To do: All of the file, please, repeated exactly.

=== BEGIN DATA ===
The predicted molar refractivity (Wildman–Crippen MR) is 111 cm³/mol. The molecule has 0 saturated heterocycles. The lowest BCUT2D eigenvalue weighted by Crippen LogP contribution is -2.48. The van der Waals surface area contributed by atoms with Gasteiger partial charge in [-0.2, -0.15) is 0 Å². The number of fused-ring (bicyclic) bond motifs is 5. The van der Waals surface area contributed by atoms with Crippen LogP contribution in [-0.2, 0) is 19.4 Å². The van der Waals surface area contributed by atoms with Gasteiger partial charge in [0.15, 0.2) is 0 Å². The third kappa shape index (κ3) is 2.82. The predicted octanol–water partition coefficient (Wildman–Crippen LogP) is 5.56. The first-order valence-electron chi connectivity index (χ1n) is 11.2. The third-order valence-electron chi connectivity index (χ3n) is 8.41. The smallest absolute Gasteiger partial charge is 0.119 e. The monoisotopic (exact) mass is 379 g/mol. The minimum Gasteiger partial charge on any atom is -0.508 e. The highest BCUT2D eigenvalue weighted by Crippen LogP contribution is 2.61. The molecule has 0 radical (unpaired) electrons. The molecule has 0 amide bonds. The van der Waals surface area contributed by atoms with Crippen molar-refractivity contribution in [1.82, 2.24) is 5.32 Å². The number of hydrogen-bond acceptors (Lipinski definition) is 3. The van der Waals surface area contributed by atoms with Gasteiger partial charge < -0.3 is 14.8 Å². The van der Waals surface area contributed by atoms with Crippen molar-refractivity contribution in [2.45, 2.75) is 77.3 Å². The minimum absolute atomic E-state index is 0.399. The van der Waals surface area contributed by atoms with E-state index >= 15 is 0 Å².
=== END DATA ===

The predicted molar refractivity (Wildman–Crippen MR) is 111 cm³/mol. The molecule has 0 saturated heterocycles. The lowest BCUT2D eigenvalue weighted by Crippen LogP contribution is -2.48. The van der Waals surface area contributed by atoms with Gasteiger partial charge in [-0.2, -0.15) is 0 Å². The number of fused-ring (bicyclic) bond motifs is 5. The van der Waals surface area contributed by atoms with Crippen LogP contribution in [-0.2, 0) is 19.4 Å². The van der Waals surface area contributed by atoms with Gasteiger partial charge in [0.15, 0.2) is 0 Å². The third kappa shape index (κ3) is 2.82. The predicted octanol–water partition coefficient (Wildman–Crippen LogP) is 5.56. The first-order valence-electron chi connectivity index (χ1n) is 11.2. The third-order valence-electron chi connectivity index (χ3n) is 8.41. The smallest absolute Gasteiger partial charge is 0.119 e. The monoisotopic (exact) mass is 379 g/mol. The minimum Gasteiger partial charge on any atom is -0.508 e. The highest BCUT2D eigenvalue weighted by Crippen LogP contribution is 2.61. The molecule has 0 radical (unpaired) electrons. The molecule has 0 amide bonds. The van der Waals surface area contributed by atoms with Crippen molar-refractivity contribution in [1.82, 2.24) is 5.32 Å². The number of hydrogen-bond acceptors (Lipinski definition) is 3. The van der Waals surface area contributed by atoms with Gasteiger partial charge < -0.3 is 14.8 Å². The van der Waals surface area contributed by atoms with Crippen molar-refractivity contribution in [2.45, 2.75) is 77.3 Å². The minimum absolute atomic E-state index is 0.399. The van der Waals surface area contributed by atoms with E-state index >= 15 is 0 Å².